Our members find many ways to contribute to the high tech crime investigation community. They teach, present at conferences, and write. We’re introducing a new series: monthly blog posts that round up our members’ work.
HTCIA co-sponsored (together with our SoCal chapter) the Western Regional Collegiate Cyber Defense Competition. We’re pleased to announce that the Cal Poly Pomona team won! They’re advancing to nationals this coming weekend. Good luck SoCal team, and kudos to Dr. Dan Manson for organizing the regional event!
Eric Huber, in our Northeast chapter, discussed a variety of topics in his two blog posts this month. These included live response and the cloud, the underground economy around stolen intellectual property, and English football — among many other topics!
Part of Eric’s blog played off Midwest member David Kovar’s excellent post about the fragmentation of the digital forensics community. You might expect that as a community grows, it splinters into specialized groups… but that’s not what he’s talking about. Be sure to read the comments for more.
Northeast member Steve Branigan wondered whether virus scanners would be a thing of the past, as virus writers outpace the defenders. Could a virtual operating system be the answer?
Ottawa chapter member Chris Pierre blogged about how law enforcement needs to get past thinking that internet investigators are only for white collar and divorce investigations. Chris also blogged about some training that he and his firm are involved with, so be sure to check out his other postings.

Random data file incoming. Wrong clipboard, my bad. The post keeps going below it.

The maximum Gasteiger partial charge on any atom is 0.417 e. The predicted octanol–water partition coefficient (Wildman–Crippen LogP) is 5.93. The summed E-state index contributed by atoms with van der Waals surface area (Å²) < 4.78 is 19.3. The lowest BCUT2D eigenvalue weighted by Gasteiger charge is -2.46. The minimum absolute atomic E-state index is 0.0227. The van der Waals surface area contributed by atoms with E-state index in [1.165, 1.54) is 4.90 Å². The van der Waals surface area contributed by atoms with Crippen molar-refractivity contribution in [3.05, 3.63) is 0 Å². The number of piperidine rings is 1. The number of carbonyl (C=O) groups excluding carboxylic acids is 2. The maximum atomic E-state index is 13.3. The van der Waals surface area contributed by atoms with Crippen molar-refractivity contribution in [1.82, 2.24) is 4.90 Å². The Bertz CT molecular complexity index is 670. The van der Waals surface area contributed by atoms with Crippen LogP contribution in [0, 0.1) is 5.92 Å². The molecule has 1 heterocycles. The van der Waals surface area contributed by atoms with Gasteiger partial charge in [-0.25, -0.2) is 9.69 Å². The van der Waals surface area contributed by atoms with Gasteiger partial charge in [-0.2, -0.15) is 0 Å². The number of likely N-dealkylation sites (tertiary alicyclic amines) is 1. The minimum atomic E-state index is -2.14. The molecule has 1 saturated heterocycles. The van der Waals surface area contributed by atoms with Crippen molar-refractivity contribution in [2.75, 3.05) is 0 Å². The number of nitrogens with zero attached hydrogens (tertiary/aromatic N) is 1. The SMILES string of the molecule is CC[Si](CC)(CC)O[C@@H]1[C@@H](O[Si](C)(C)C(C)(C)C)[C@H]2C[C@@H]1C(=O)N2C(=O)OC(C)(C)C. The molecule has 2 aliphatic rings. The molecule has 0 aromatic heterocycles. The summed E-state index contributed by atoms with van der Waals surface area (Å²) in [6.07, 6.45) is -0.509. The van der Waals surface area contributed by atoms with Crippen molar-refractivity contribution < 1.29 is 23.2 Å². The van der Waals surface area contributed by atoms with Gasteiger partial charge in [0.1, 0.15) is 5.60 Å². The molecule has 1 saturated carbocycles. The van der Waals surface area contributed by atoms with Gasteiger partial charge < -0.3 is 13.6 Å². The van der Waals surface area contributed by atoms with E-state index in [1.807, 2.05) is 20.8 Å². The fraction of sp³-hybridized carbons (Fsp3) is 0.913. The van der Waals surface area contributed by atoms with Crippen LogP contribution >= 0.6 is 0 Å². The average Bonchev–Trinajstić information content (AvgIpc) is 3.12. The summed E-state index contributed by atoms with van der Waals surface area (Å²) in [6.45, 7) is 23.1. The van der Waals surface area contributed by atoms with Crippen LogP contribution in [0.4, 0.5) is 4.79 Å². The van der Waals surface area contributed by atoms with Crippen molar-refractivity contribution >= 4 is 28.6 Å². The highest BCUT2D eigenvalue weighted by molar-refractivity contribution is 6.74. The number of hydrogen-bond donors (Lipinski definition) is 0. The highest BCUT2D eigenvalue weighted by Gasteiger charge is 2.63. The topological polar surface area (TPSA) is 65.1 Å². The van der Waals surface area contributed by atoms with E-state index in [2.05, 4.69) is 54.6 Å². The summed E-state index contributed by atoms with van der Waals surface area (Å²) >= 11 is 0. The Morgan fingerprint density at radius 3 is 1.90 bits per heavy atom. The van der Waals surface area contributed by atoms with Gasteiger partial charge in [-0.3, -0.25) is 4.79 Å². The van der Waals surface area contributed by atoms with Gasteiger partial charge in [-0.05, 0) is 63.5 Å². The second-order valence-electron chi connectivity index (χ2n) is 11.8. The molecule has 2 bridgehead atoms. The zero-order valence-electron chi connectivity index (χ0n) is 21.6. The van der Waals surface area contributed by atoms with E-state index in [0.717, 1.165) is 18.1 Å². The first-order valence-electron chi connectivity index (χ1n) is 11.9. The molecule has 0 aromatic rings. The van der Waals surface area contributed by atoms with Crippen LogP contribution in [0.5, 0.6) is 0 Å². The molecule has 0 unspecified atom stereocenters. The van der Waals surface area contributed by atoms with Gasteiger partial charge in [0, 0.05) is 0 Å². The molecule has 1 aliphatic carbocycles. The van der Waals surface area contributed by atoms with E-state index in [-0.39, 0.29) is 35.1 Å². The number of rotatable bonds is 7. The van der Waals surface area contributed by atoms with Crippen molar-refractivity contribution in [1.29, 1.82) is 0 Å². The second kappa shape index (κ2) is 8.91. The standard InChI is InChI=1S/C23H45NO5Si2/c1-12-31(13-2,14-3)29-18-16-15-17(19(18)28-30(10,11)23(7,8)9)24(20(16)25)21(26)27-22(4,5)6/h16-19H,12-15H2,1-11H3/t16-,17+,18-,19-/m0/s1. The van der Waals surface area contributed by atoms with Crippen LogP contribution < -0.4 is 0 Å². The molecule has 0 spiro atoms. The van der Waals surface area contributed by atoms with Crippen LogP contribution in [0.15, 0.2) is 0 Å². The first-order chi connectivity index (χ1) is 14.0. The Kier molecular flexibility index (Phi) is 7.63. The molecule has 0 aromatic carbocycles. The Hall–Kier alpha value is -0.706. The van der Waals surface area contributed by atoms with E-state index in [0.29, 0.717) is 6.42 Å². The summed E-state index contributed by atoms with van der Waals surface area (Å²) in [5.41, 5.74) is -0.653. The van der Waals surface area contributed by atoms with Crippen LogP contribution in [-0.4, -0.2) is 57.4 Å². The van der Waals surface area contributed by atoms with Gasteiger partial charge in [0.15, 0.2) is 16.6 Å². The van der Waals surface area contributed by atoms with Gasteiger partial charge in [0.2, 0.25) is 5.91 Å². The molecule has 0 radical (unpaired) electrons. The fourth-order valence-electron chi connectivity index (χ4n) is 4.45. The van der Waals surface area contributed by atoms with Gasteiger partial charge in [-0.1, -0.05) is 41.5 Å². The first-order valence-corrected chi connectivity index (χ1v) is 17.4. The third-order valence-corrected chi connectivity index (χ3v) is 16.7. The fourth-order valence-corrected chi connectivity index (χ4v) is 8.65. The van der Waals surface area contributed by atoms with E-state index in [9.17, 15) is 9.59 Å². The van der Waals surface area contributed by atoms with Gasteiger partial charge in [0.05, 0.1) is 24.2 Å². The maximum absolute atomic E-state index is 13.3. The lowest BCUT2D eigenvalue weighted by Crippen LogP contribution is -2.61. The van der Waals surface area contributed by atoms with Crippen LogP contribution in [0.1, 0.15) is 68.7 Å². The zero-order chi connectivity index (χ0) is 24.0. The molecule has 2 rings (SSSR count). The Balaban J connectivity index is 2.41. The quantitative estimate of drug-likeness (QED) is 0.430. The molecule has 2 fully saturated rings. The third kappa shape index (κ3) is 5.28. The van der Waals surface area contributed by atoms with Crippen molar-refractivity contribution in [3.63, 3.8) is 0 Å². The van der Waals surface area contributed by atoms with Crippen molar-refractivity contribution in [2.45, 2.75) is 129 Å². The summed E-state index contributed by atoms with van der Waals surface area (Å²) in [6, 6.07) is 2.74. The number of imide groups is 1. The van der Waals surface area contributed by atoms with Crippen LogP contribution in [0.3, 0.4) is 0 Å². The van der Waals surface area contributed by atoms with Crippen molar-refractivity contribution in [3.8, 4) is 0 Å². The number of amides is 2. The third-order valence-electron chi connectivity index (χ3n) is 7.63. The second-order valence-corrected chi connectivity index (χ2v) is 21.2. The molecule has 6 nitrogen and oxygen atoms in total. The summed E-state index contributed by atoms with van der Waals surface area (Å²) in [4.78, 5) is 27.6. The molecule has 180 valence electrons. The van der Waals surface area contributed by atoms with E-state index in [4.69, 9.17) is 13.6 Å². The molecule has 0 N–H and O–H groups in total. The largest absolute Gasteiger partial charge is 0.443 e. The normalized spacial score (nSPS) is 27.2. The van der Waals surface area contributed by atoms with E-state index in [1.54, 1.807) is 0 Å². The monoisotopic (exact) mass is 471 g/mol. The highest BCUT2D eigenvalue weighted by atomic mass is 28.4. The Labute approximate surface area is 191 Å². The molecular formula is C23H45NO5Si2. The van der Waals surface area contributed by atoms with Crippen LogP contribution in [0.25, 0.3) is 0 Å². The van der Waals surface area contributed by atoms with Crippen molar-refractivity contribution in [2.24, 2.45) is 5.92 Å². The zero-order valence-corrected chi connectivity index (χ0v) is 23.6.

Joe Garcia, also in our Northeast chapter, posted a Cybercrime 101 podcast episode about online child exploitation. He also blogged about securing iOS devices, focusing on Long as opposed to Simple passcodes and how they work.
Speaking of iOS devices, a fourth Northeast chapter member, Ryan Kubasiak, posts regular updates to his blog AppleExaminer.com.
Finally, our International 2nd Vice President, Tom Quilty of the Silicon Valley chapter, wrote about the impact of disasters on the international supply chain — notably, that the disruption of supply in a just-in-time inventory system makes it easier for counterfeit parts and goods to enter the stream of commerce.
Certainly, these blogs and other activities represent only a small subset of our members’ contributions to our community. So please, if you’re a member or you know of a member’s accomplishment that you’d like to see highlighted next month, please leave us a comment below, tweet us, or leave a comment on our Facebook page!